Contemporary Vernacular

This contemporary interpretation of a dogtrot gets a head start in sustainability by incorporating vernacular passive strategies while creating a modern regionalism.  The vernacular dogtrot form takes advantage of increased wind at building corners by having two buildings connected by a porch. The buildings are oriented to funnel the prevailing breezes through the central porch.  The 700 s.f. main house and 285 s.f. guest room lives much larger with the addition of the 530 s.f. porch. The house is designed to be net zero when the solar panels are installed.

Dogtrot Cottage

The clients wanted to downside in their retirement and be connected to the land. The rural site is on the edge of a tidal creek one island back from the Atlantic Ocean. The dogtrot was a vernacular building form that was created from necessity. The coastal South’s harsh, hot, humid, flood and hurricane prone conditions demanded buildings whose form responded to prevailing breezes, sun angles, vegetation and water. The cottage is located on the water’s edge facing east west in order to capture the prevailing breezes off the water which are funneled through the dogtrot porch.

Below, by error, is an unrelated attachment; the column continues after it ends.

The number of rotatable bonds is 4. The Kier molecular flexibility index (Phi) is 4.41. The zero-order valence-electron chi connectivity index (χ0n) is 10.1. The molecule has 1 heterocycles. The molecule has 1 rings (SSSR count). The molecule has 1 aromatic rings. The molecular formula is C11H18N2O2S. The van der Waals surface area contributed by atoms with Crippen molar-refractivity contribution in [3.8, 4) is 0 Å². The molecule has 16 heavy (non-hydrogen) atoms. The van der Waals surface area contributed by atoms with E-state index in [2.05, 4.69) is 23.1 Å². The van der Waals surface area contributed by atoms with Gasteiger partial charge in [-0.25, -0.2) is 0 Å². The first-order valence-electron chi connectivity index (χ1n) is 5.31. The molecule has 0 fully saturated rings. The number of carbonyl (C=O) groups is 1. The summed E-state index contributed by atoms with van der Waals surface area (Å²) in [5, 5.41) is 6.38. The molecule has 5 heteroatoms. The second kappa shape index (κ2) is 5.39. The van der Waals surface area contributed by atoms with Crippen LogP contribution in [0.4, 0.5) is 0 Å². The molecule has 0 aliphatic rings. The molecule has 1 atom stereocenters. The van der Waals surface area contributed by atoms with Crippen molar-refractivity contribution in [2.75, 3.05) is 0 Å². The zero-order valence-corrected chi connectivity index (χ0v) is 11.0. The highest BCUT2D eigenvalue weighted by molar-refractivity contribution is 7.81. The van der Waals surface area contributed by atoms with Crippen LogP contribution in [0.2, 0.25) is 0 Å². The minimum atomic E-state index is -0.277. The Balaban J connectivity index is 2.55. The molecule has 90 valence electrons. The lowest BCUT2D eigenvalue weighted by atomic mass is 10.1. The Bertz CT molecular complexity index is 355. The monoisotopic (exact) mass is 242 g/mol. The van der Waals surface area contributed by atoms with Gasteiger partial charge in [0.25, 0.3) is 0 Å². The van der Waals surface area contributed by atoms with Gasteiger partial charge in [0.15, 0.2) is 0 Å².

High Performance

The house is raised three and a half feet above the 100 year base flood elevation. The meandering ramp graciously connects the raised house to the land. The house is designed to withstand 140 mph winds and be self-sufficient with installation of solar panels and backup batteries. The butterfly roof captures the rainfall and collects it in cisterns in the crawl space.

In a note from the client, she said, “And that dogtrot porch – I am sitting out here now and the breeze is phenomenal – it’s the best napping spot in the house.”